Jessica Pare in Brooklyn (2015)

Brooklyn (2015)

I’d be remiss if I didn’t point out the exquisite detail that went into this period picture. Especially the costumes, oh the costumes. I wanted to steal practically every outfit costume designer Odile Dicks-Mireaux dressed Saoirse Ronan in. The palate is colorful and vibrant. The tones match the different seasons. Ireland and Brooklyn are steeped in rich hues which make the 1950s of both look like veritable dreamlands. It may not be the most realistic but for someone like me who revels in mid-century modern aesthetic, Brooklyn is a feast for the eyes.

I had one small quibble with Brooklyn. I felt like it took too long for us to fully appreciate why Eilis left Ireland for New York. Her situation didn’t seem dire enough for her to give up everything she knew for an opportunity with big unknowns. I wish that had been established a bit more early on in the story.

“One day the sun will come out. You might not even notice straight away it will be that faint. Then you’ll catch yourself thinking about something or someone who has no connection with the past. Someone whose only yours. And you’ll realize, that this is where your life is.”

DVD Netflix Brooklyn

Brooklyn (2015) is available to rent on DVD Netflix.

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Coming soon: Director Raoul Peck’s new biopic about Karl Marx

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Stations: Historical Biopic
Time Travel Destination: 1840s Paris
Conductor: Raoul Peck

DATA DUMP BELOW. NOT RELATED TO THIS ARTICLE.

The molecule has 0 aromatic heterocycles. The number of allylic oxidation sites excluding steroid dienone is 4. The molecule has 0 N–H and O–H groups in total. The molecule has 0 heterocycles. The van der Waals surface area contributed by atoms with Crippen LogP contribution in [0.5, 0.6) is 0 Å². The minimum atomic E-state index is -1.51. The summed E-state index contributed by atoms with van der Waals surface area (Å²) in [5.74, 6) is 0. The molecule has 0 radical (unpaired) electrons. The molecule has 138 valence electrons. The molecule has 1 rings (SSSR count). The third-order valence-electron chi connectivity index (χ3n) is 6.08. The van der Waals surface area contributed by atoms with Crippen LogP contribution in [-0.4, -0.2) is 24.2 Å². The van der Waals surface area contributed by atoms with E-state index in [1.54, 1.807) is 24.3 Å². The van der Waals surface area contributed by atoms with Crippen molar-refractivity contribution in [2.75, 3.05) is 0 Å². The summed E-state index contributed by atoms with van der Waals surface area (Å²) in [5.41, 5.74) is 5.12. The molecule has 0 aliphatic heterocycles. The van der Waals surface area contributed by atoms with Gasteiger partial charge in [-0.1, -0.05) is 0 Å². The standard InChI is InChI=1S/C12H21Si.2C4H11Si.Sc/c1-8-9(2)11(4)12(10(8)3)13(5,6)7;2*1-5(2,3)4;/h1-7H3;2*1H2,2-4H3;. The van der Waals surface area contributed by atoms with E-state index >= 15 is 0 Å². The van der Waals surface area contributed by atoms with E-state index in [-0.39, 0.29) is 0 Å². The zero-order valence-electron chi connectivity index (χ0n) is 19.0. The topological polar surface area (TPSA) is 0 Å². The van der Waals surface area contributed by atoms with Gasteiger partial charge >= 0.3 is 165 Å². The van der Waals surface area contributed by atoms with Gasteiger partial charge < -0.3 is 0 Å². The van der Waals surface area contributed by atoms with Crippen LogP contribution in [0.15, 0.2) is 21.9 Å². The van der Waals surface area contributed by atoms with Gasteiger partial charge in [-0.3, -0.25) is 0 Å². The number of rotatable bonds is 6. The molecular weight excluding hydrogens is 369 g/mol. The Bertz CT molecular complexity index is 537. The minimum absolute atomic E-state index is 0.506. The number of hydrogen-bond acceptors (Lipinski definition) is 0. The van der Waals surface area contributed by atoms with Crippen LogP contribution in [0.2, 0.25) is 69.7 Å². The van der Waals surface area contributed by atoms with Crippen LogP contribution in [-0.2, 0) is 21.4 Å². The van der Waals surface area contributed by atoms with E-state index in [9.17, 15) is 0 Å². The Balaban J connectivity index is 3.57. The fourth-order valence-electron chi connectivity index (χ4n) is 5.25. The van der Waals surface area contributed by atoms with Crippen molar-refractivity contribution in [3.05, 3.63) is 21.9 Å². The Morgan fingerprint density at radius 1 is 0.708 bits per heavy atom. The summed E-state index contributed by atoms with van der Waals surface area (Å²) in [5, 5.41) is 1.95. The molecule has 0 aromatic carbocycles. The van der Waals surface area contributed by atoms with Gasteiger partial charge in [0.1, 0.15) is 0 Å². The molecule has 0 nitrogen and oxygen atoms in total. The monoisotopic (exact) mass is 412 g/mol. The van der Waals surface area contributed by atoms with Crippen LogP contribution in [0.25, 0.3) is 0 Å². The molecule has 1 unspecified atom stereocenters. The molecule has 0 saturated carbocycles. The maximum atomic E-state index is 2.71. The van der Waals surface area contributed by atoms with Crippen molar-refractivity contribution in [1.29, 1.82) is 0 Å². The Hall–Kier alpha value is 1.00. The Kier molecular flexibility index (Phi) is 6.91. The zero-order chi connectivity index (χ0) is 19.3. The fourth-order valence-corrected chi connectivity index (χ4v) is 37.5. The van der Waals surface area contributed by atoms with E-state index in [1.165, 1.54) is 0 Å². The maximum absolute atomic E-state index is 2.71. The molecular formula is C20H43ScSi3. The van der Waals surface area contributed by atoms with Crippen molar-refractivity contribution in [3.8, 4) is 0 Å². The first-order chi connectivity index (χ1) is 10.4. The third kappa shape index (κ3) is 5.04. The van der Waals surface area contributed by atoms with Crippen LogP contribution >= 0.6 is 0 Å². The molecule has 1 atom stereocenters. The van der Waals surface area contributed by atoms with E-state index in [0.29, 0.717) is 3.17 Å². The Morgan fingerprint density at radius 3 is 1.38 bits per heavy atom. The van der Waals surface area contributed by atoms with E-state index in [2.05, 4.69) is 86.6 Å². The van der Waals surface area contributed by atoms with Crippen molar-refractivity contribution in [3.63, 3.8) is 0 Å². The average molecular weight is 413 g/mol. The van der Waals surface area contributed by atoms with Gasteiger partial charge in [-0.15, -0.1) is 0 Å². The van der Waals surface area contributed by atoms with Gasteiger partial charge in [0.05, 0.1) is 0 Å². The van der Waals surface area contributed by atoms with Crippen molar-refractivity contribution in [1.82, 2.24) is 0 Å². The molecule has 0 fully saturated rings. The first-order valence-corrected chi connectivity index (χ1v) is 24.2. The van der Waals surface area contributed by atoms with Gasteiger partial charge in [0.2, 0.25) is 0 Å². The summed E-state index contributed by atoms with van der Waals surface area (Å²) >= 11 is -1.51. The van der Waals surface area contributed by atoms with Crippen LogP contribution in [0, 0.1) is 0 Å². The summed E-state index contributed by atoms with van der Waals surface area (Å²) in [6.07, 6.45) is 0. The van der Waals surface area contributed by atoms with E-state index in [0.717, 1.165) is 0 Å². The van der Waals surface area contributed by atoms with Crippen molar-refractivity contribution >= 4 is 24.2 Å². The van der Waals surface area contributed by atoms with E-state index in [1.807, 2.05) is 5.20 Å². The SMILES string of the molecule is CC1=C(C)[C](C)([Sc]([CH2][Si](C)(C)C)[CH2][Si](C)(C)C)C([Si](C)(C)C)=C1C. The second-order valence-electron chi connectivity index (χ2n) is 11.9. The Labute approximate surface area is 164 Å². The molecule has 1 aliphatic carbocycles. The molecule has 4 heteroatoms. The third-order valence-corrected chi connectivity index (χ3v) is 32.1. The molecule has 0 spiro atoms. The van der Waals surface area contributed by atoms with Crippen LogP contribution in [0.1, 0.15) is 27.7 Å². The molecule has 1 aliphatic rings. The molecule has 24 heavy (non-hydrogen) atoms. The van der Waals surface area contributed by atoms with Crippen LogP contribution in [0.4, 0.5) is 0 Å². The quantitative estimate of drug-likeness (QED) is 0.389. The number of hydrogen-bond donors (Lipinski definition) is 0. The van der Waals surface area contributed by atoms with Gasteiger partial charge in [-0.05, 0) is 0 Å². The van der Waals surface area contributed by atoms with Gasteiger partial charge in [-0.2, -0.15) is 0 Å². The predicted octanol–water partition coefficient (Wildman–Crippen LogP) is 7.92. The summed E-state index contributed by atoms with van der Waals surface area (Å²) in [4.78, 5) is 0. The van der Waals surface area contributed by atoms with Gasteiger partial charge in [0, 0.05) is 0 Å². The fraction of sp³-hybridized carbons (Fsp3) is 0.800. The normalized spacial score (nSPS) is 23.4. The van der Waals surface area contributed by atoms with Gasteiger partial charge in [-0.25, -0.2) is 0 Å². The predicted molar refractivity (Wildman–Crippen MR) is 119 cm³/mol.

The Young Karl Marx
Timed to commemorate the publication of

Karl Marx’s Communist Manifesto in February 1848, comes a new film from celebrated director Raoul Peck. His previous film, the documentary I Am Not Your Negro, was a powerful look at the life of James Baldwin, the Civil Rights Movement and black representation in media (read my review here).  Peck’s new film The Young Karl Marx premiered at the 2017 Berlin International Film Festival and is coming to theaters soon.

 

The Young Karl Marx

Description:

“At the age of 26, Karl Marx (August Diehl) embarks with his wife Jenny (Vicky Krieps) on the road to exile. In 1844 Paris they meet young Friedrich Engels (Stefan Konarske), son of a factory owner and an astute student of the English proletariat class. Engels brings Marx the missing piece to the puzzle that composes his new vision of the world. Together, between censorship and police raids, riots and political upheavals, they will preside over the birth of the labor movement, which until then had been mostly makeshift and unorganized. This will grow into the most complete theoretical and political transformation of the world since the Renaissance – driven, against all expectations, by two brilliant, insolent and sharp-witted young men.”